Sunday, April 6, 2014


There are many interpretations of this piece of Zen wisdom. Here’s my take on it---but first a few words on the mind and the brain.

The materialist view that asserts that the mind and the brain are one and the same---the so-called mind-brain identity theory is wrong ... very wrong. Recent discoveries in neuroscience as respects the mind and the brain, and in quantum physics as respects the nature of reality, have shown that the mind and the brain are not co-extensive or identical, and that mind or consciousness is the creator and governor of so-called matter. 

Now, the brain uses the mind---to think, feel, and so on---but the mind is ‘larger’ (for want of a better word) than the brain. The brain is infused with mind, as are all parts of the human body. Mind exists outside of and even beyond the brain. Mind is consciousness, and there is mind wherever there is life in any shape or form. The brain is a physical object that can be seen by the eye. It is perceptible by the senses, and like all material objects it has size, weight, and form. Not so the mind, which has no parts. The mind is non-physical, immaterial, and spiritual. (A 'spiritual' substance is something which, although real, is not perceptible by the senses. We only know 'it' by its effects.) The brain perishes with the human body. Not so mind, which is the very essence and substance of life itself. Life is forever changing shape and form, but life itself is indestructible.

In a sense, we have no mind at all. That means there is no mind to calm. So, what exactly are we---each one of us? Well, each of us is a centre---an inlet and an outlet---of consciousness from which all things are a matter of observation. We are made up of ‘mind-stuff’ and awareness or consciousness is the ‘stuff’ or very ground of our being. Yes, you have a body, but you are not that body. You experience sensations in your body, but you are not those sensations. You have a brain, but you are not that brain. You have thoughts, but you are not those thoughts. (Note. I didn't say, 'you think thoughts.' It is thought that creates the supposed 'thinker,' but neither thought nor the thinker has any permanence.) You have emotions, feelings and desires, but you are not those emotions, feelings or desires. All those 'things' are impermanent and insubstantial. So, what are you? You are that in you that lives and moves and has its be-ing in and as you. You are the impersonal, and you are the personal. You are your be-ing.  Life is be-ing, and its be-ing is your be-ing.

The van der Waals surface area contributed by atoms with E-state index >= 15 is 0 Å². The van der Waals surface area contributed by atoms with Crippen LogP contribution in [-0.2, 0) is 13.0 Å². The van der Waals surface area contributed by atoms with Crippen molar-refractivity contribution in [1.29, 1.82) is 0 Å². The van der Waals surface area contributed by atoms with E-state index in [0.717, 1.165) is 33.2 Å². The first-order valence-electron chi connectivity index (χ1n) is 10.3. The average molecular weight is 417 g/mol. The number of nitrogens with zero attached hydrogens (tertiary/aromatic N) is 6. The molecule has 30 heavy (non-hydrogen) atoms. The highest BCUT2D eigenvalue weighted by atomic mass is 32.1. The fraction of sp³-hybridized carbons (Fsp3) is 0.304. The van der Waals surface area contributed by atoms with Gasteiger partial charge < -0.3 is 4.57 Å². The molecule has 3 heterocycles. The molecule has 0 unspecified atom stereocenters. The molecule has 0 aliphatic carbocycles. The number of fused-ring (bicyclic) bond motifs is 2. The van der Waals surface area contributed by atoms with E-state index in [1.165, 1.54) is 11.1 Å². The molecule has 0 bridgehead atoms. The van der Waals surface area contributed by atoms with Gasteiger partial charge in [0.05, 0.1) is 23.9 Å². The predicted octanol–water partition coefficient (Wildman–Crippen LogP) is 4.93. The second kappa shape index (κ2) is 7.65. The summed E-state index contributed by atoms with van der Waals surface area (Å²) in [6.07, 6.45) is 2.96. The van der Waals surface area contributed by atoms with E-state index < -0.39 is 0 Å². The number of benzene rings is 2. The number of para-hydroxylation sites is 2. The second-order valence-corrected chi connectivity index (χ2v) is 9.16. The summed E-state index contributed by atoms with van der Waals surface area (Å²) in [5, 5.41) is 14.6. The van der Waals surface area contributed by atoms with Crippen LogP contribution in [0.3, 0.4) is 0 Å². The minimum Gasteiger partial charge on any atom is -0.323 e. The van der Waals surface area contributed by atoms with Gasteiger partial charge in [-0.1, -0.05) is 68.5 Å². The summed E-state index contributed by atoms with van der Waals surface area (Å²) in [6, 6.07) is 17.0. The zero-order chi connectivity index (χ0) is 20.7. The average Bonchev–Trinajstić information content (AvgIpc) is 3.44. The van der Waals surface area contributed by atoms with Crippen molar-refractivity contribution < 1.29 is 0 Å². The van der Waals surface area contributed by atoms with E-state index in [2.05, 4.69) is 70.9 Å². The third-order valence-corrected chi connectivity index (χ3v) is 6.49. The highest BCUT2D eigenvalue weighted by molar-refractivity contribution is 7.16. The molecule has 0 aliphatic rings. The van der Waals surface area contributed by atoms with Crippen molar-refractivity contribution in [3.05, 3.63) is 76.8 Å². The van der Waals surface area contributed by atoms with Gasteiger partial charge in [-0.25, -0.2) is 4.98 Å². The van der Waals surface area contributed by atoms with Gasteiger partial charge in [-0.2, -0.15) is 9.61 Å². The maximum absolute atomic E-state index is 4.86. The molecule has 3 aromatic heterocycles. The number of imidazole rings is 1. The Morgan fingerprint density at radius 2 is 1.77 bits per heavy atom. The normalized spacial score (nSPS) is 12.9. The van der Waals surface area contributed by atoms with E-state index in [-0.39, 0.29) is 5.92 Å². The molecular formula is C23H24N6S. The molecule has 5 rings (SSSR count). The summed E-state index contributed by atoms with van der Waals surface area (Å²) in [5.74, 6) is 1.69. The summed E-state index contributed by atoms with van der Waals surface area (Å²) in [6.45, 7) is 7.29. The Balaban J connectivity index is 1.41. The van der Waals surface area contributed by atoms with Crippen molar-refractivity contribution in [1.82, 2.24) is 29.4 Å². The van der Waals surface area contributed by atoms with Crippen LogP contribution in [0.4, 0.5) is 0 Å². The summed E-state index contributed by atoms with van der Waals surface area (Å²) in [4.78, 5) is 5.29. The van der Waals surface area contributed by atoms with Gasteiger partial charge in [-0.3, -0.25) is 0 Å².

Mind is be-ing, or rather be-ing-ness, and only that is permanent. Mind is the All-in-All, overall all and through all. We are immersed in mind. We have our very be-ing in mind. Mind is infinite. Any attempt to find it will fail. Mind is life, and life is consciousness. Mind within you is the only presence there is. It is the ‘silent voice’ that speaks into visibility all the life there is. Mind---your ‘I Am-ness’---is what is, and that is what in truth you are.

There is no need to calm your mind. For starters, where is your mind? Can you find it? You cannot calm it---or for that matter do anything else with it---unless you can first locate it.

In the Zen exchange set out above the master does the only thing any teacher or so-called guru really can do. The master manages to get the pupil to have an enlightening experience in which the pupil comes to ‘see,’ know and understand for himself … perhaps for the very first time. Here, the master successfully leads the pupil to experience, in that Zen direct intuitive way, the fact that he (the pupil) has no mind to calm. All the pupil---and all of us for that matter---has to do is to … BE CALM. 

Stop looking for your mind. Stop analyzing and judging the contents of what you take to be your mind. And stop identifying with those contents as if they were you, the person among persons that you are. Do you want to be calm? If so, practise calmness. Practise stillness. Practise quietness. Practise silence. You see, the very truth of your be-ing is calmness, stillness, quietness, and silence. A good way to start---and finish for that matter---is to get the body calm. Yes, the body. If the body is calm, you will soon be calm. Be still ... and know.

That is all you have to do. It sounds too amazing to be true, but truth is always like that.

There, you see, I’ve calmed your mind already.

Calligraphy: Mushin---'empty mind.'





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